I find myself in the home stretch, nearing the end of this year’s 52 project. I almost made it to the finish line without making donuts. I couldn’t let that happen and the timing was perfect–Hanukkah gave me the opportunity to make traditional jelly-filled donuts, sufganiyot, to share with a friend!
Soon after I eliminated gluten from my diet, I tried to make donuts with a savory filling. I filled them with roasted pears, brie and walnuts. They were pretty tasty and I knew this recipe from Gluten-Free Bay would be the one to turn to when it came time to make a more traditional donut. I have modified the Gluten-Free Bay recipe, which was originally inspired by this recipe from Gluten-Free Utah. Big thanks to them for the inspiration!
Sufganiyot (makes approximately 18)
2 eggs, beaten
1 cup buttermilk
2 T. butter, melted
1 1/2 t. vanilla bean paste
2 1/2 cups of my favorite flour blend
1/2 cup sugar
1/2 t. baking powder
1 t. baking soda 1 t. salt
1 t. xanthan gum
1/2 t. nutmeg
1 t. cinnamon
1 egg, set aside for egg wash
1/2 cup sugar in a bowl, set aside for dredging after frying
Raspberry fruit spread (I use Trader Joe’s, but any variety and flavor of jam, jelly or fruit spread would work)
Whisk eggs, buttermilk, melted butter and vanilla bean paste in a large bowl.
Combine dry ingredients in a separate bowl. Fold slowly into the wet ingredients, either using your hands or a large mixing spoon. When the ingredients are mostly combined, you may want to use your hands to knead the dough a few times.
Let the dough rest for 15 minutes. Prepare countertop or rolling mat for dough by sprinkling with extra flour blend. Roll dough to 1/4 inch thick. If the dough is very sticky, add a bit more flour. It’s essential to roll the dough only 1/4 inch thick, any thicker and the dough will not be cooked all the way through.
Heat canola oil to 375 degrees in pan for frying.
Using a 2 3/4″ or 3″ donut cutter with the hole cutter removed, cut disks out of the dough. Place 1/2 t. fruit spread in the center of a disk, brush with egg wash and top with a second disk of dough. Crimp with edges with your fingers until it is sealed.
Place in hot oil with slotted spatula/frying spoon. Cook until very brown on one side, about 3 minutes. Turn over and brown on the other side. Remove from oil and place on baking sheet lines with 2 or 3 layers of paper towels While donuts are still warm, dredge in the bowl of sugar to coat.
These donuts are best served warm. If you must make them in advance, they can be re-heated in the microwave but become pretty heavy and chewy. Warm, fresh from the fryer, these are really yummy!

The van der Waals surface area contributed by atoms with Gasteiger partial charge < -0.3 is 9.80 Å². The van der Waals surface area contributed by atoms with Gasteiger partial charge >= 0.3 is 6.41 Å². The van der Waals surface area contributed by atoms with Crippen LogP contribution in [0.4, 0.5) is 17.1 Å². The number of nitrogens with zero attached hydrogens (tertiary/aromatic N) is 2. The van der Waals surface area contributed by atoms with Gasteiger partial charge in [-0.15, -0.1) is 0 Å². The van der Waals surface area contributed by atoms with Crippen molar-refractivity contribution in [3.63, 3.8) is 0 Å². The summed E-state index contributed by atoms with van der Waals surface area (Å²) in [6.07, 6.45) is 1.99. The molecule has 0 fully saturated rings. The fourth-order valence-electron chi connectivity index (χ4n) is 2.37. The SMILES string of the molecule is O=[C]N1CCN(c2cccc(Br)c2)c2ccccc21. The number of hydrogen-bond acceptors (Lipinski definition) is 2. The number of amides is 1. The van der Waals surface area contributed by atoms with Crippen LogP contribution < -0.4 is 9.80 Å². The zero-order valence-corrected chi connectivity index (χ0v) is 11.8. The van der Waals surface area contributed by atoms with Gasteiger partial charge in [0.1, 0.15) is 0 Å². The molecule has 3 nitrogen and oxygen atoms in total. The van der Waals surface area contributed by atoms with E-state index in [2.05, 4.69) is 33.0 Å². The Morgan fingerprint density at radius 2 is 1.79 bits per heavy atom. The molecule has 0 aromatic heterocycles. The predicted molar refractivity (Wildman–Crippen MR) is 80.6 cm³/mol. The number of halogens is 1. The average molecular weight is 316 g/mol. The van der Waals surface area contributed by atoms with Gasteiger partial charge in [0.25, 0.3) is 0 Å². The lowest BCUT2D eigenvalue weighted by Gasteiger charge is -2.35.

This week’s Sweet Friend is Dawn. I met Dawn via her adorable children who would come see me creating balloon sculptures most Mondays for a long time. She is also the sister of Celeste, who was the recepient of my first attempt at Jewish Sweets. I adore this entire family!
Dawn is one of the most enthusiastic people I know–and I love me some enthusiasm! She pursues life with gusto and we’ve had a few conversations about life changes related to nutrition and fitness that have given me lots of food for thought. Dawn recently took a serious tumble off of her bike (the kind with broken bones), yet she is already back teaching water aerobics. I can’t imagine what it would take to hold her back from reaching her goals or encouraging others to reach theirs.
Usually I deliver a sweet face-to-face, but with the holidays in full force, it is sometimes hard to make a connection. Such was the case with the pink box of sufganiyot. I carefully tucked it behind a planter on Dawn’s porch and called her later in the day to tell her where I had left it. The phone call made me smile. When she spotted the box (one of my pink bakery boxes, reminiscent of some many West Coast donut shops), I asked her to open it. Her response is definitely one of my favorites of the year. She squealed. Really, she did…and then she said, “SUFGANIYOT! My kids will be so excited!”
I heard from both Dawn and Celeste the donuts were quickly devoured. Dawn’s British husband said they reminded him of a British donut so now I’m on the hunt for information about these and thinking about a field trip, which Dawn has already offered to guide. 52 Donuts might be going international…
I don’t have a picture of Dawn with one of these yummy donuts, but I do have a picture of her from a group bike ride we went on this Summer. I’m including it instead, with hopes that next Summer will provide many more opportunities for us to be on bikes together. I’ll bring the donuts!
Johnna, those little jelly filled donuts look wonderful! Wow…now I'll be dreaming about donuts. Thanks. 😉
Mary Gillman says
What is a substitute for vanilla bean paste?
Vanilla extract in the same amount as vanilla bean paste will work.